Judge John Hodgman Episode 59: Spare the Hodg, Spoil the Child

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Gail brings this case against her sister Aimee. Gail believes she and her nephew Ray are similarly sensitive kindred spirits. As a loving aunt, she thinks she should be able to comfort Ray when he's upset, even over rule-breaking, and help him handle his feelings. Her sister Aimee believes Gail is unnecessarily coddling Ray and encouraging him to become an overly emotional child. Who is right? Only Judge John Hodgman can decide!

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Wow.

Mom needs a LOT of therapy. She's got some major emotional issues. But it sounds like both mother and aunt are equally uncomfortable with the child's emotions, and trying to make them go away in different ways.
Mom, you don't want to validate his emotions? SERIOUSLY?? Why so terrified of feelings? You must be feeling really badly deep down.
So then I hope that instead of starting a college fund, you should do him a favor and start a therapy fund.
Great advice, Judge!

Boys2Men

Amy needs to get real about the differences between not only a boy and a man, but a toddler and a boy. Her expectations are not at all age appropriate, though I'm sure she means well.
I would also challenge the idea that a 3 year old (or anyone, for that matter) needs to "deal with" emotions. That usually means "suppress". Emotions don't need to be "dealt with", they need to be experienced so the person can move on and not keep re-experiencing them. As a mother it's her job to show effective, and not destructive, ways of expressing and experiencing feelings. Too many people, out of their own discomfort, morph that into lessons on how to shut off feelings and dismiss some as "bad" or unacceptable.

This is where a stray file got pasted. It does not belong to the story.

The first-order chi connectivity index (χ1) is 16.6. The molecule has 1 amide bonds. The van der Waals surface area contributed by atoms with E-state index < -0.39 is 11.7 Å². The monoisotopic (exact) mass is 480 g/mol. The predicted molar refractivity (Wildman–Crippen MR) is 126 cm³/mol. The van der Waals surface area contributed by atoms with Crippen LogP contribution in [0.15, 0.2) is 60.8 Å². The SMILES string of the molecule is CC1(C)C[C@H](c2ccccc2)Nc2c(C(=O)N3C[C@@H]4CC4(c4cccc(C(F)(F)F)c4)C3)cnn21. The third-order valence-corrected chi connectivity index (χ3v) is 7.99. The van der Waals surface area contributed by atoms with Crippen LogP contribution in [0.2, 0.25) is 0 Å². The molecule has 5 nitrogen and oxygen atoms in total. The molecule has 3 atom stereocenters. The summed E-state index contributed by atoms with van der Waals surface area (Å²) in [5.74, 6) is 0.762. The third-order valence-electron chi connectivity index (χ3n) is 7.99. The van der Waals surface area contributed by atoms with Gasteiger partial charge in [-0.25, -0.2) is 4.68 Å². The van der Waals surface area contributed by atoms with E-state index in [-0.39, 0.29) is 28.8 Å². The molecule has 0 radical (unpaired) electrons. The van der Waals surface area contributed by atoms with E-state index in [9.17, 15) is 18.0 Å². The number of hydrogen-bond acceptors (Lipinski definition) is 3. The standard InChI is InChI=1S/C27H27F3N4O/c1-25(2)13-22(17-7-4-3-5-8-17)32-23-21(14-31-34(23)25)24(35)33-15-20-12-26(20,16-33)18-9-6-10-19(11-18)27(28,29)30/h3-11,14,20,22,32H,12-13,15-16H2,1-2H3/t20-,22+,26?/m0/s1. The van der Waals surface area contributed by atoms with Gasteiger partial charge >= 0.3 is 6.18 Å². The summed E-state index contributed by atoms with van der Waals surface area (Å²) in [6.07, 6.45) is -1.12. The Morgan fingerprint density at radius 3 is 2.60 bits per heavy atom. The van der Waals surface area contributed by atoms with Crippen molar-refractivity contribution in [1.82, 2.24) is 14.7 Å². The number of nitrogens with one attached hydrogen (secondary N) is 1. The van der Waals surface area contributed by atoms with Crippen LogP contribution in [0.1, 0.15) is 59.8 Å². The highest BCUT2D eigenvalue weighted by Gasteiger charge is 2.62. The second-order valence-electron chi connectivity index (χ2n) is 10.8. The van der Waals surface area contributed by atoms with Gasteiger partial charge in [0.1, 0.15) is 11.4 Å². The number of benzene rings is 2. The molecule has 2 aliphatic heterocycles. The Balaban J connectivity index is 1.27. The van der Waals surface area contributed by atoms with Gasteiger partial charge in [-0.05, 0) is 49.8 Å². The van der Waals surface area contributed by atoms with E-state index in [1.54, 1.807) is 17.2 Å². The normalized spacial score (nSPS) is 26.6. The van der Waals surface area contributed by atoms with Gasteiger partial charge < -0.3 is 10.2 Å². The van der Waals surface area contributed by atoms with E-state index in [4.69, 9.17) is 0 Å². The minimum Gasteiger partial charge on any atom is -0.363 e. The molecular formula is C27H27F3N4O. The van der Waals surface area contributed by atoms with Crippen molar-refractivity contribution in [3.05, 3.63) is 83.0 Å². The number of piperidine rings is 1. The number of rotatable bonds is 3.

This idea that we have to stifle the emotions of boys, that they don't need comfort as much as girls is antiquated nonsense. Boys (and the men they will become) have human emotions just like girls and women. It's incredibly damaging to them, and to society as a whole, when we keep insisting that they don't. I'm a clinical social worker who works with children and families all the time. I know from whence I speak. While Gail shouldn't treat him like a "bay-bay", I think her instincts are more on target than Amy's in this instance. Perhaps both women need to move more toward the middle ground of this dispute.
It seems Amy's approach to what is Ok and what's not OK is a recapitulation of old and arbitrary notions based more on what makes adults comfortable (and on gender-stereotyping) than on what is best for the child, that she has uncritically adopted. It's disturbing to hear her interpreting her son's feelings as "manipulative". That's really sad. Maybe she would have been better off with more affection and emotional support when she was a child. . . who knows. And for crying out loud, the more "puddin'" the better. Good god, man--is nothing sacred? Great podcast, as always.

creepers!

creepers!

Well handled!

Great episode, and thanks for your sensitive dispensation of parenting advice, Your Honor! As a parent, I was having all sorts of reactions throughout the episode, but once again Judge John Hodgman came through with a great recommendation.